Tuesday, January 26, 2010
Picasso said we should all learn to draw like children, by this he meant let go of learned, technical skill and capture the joy of sensation, colour, form and wild imagination. It is really hard to do, I take refuge in skill, feeling that if something doesn't quite capture the fleeting, glimpse I had in the original inspiration then at least it will be beautiful because of the skill. I keep letting go "just a little bit" - which is an oxymoron. I have to trust that these funny little vessels will be able to carry me beyond the safety of technical skill and into the wild blue sea.
I've always loved those old- fashioned museums where there are row upon row of pressed, dried and stuffed specimens. Collecting wallum impressions makes me think of those enormous, dusty collections. The thing that galvanised the Victorians to create such collections was curiosity. The collection was just a representation of the unknowable mystery and greatness of the world. I think that's what I like most about this crazy collecting. Instead of illuminating the world and making everything clear, a collection of dried flowers or stuffed birds illuminates the mystery in human beings as well as the mystery in Nature.
Monday, January 18, 2010
This is a photo of what Rebecca and I get up to when we enter the wallum. What you can see here is our "Wallum Kit" contained in it's super- duper heavy duty 4WD toolbox.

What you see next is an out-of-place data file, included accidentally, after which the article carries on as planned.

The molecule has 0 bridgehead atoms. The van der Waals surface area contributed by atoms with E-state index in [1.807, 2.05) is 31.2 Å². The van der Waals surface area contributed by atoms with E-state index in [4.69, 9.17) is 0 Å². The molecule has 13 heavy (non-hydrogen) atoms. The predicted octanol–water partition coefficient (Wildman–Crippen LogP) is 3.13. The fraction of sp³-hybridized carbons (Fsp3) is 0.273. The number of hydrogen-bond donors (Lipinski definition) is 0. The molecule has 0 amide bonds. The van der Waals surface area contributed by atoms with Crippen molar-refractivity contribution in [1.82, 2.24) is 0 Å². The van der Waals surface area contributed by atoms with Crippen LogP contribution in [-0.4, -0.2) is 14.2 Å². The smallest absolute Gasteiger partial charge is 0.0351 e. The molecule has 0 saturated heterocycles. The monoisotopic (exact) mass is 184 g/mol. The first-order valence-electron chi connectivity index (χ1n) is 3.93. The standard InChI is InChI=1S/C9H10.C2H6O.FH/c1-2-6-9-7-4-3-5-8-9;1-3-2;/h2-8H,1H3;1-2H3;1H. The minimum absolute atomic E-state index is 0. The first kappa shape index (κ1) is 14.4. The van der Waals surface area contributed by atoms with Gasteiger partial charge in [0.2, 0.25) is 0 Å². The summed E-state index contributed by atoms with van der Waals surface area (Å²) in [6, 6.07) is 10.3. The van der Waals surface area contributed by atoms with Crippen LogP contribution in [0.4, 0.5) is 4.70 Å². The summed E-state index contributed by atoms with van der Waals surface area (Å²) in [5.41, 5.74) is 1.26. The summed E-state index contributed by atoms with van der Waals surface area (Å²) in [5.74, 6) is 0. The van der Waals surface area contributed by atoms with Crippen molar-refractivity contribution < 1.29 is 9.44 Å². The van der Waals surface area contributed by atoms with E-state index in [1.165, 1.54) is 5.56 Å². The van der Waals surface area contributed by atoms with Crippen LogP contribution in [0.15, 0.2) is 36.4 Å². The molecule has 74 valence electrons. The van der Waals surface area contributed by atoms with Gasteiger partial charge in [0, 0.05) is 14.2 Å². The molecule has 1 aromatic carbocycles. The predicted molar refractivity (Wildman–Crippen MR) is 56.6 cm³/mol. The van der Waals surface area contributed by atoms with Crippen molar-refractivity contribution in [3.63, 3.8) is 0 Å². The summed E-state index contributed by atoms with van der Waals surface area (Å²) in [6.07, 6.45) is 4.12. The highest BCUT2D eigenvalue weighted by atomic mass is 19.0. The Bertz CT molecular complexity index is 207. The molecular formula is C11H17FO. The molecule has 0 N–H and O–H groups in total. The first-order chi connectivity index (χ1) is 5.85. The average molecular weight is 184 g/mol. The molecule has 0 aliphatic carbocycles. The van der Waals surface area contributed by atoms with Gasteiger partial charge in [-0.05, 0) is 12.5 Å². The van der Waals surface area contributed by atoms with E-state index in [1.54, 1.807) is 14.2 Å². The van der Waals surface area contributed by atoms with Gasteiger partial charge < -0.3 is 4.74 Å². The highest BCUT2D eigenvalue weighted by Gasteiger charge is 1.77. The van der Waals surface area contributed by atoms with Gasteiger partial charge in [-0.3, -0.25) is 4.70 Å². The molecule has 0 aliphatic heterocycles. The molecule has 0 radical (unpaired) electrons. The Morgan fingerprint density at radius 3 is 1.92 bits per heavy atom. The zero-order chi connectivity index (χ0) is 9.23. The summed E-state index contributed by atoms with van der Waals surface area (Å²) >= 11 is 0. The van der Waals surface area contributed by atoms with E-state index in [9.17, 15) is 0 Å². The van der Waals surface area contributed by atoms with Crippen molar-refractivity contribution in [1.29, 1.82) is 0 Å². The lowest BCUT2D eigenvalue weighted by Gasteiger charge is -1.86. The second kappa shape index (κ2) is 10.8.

This contains a couple of reference books on the wallum, some plastic containers for holding our "impressions" and samples, a lump of porcelain, two containers with "silpression" (a two- pack jewellery moulding silicon rubber), brushes, video and normal cameras, and water.
"Silpression" impression from the wallum.
We've been gradually refining the data we need for our collaborative and individual pieces. I've been collecting impressions of the wallum in porcelain and silpression. In the studio I've been experimenting applying these to porcelain- thrown objects and flat discs. Applying texture to thrown objects is tricky. For years I've been refining shapes and surfaces that strongly refer to the perfect circle created by the wheel. Applying texture to porcelain warps it out of shape, even if you straighten it up to round again the clay has a memory that comes out in the firing.
Currumundi was the first big outing for the Wallum Kit and it worked great.....but I have to say that dragging it up another really steep sandhill when we thought it was just a short walk to the beach was hard work.
Thursday, January 7, 2010
Then the pieces were neutralised in soda and cleaned with scotch brite and fine brass brush. I patinated them with some Jax blackener. It does not really work well on copper but when I woke up this morning I found that verdigris had grown in the coral fern etch overnight! Magical chemicals!
I like the etching method and also making impressions from etching as unlike the other methods we have tried with silicone and wax and clay, it allows me to reduce the scale. I am doing more experiments with the etchign and will try to multilayer it, like the multilayers of the wallum.